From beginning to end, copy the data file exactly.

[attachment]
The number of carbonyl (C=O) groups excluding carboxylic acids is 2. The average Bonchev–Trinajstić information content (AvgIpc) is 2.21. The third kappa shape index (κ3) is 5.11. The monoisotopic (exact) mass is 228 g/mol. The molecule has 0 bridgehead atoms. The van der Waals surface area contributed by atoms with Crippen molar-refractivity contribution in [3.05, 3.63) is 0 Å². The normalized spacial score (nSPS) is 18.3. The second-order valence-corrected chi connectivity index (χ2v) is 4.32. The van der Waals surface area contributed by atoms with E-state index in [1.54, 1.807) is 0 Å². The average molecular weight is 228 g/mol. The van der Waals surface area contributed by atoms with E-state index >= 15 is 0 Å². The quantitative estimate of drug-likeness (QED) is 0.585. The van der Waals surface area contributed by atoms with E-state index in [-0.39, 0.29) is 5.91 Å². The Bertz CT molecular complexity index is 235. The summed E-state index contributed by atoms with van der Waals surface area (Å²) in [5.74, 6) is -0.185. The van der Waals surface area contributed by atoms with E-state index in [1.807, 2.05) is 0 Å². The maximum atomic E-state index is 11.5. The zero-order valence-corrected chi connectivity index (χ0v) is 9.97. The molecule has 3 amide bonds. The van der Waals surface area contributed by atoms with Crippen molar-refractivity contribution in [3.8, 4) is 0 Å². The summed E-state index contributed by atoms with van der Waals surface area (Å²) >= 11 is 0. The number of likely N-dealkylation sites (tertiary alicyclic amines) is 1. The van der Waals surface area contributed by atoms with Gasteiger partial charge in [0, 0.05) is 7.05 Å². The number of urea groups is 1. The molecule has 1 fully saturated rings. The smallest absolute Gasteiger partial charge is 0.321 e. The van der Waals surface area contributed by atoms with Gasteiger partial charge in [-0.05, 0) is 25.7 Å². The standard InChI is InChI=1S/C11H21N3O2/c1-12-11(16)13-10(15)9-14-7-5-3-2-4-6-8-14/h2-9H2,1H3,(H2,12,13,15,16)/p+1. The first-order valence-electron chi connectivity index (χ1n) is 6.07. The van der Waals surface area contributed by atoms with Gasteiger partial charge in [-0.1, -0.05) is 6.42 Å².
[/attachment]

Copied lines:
The number of carbonyl (C=O) groups excluding carboxylic acids is 2. The average Bonchev–Trinajstić information content (AvgIpc) is 2.21. The third kappa shape index (κ3) is 5.11. The monoisotopic (exact) mass is 228 g/mol. The molecule has 0 bridgehead atoms. The van der Waals surface area contributed by atoms with Crippen molar-refractivity contribution in [3.05, 3.63) is 0 Å². The normalized spacial score (nSPS) is 18.3. The second-order valence-corrected chi connectivity index (χ2v) is 4.32. The van der Waals surface area contributed by atoms with E-state index in [1.54, 1.807) is 0 Å². The average molecular weight is 228 g/mol. The van der Waals surface area contributed by atoms with E-state index >= 15 is 0 Å². The quantitative estimate of drug-likeness (QED) is 0.585. The van der Waals surface area contributed by atoms with E-state index in [-0.39, 0.29) is 5.91 Å². The Bertz CT molecular complexity index is 235. The summed E-state index contributed by atoms with van der Waals surface area (Å²) in [5.74, 6) is -0.185. The van der Waals surface area contributed by atoms with E-state index in [1.807, 2.05) is 0 Å². The maximum atomic E-state index is 11.5. The zero-order valence-corrected chi connectivity index (χ0v) is 9.97. The molecule has 3 amide bonds. The van der Waals surface area contributed by atoms with Crippen molar-refractivity contribution in [3.8, 4) is 0 Å². The summed E-state index contributed by atoms with van der Waals surface area (Å²) >= 11 is 0. The number of likely N-dealkylation sites (tertiary alicyclic amines) is 1. The van der Waals surface area contributed by atoms with Gasteiger partial charge in [0, 0.05) is 7.05 Å². The number of urea groups is 1. The molecule has 1 fully saturated rings. The smallest absolute Gasteiger partial charge is 0.321 e. The van der Waals surface area contributed by atoms with Gasteiger partial charge in [-0.05, 0) is 25.7 Å². The standard InChI is InChI=1S/C11H21N3O2/c1-12-11(16)13-10(15)9-14-7-5-3-2-4-6-8-14/h2-9H2,1H3,(H2,12,13,15,16)/p+1. The first-order valence-electron chi connectivity index (χ1n) is 6.07. The van der Waals surface area contributed by atoms with Gasteiger partial charge in [-0.1, -0.05) is 6.42 Å².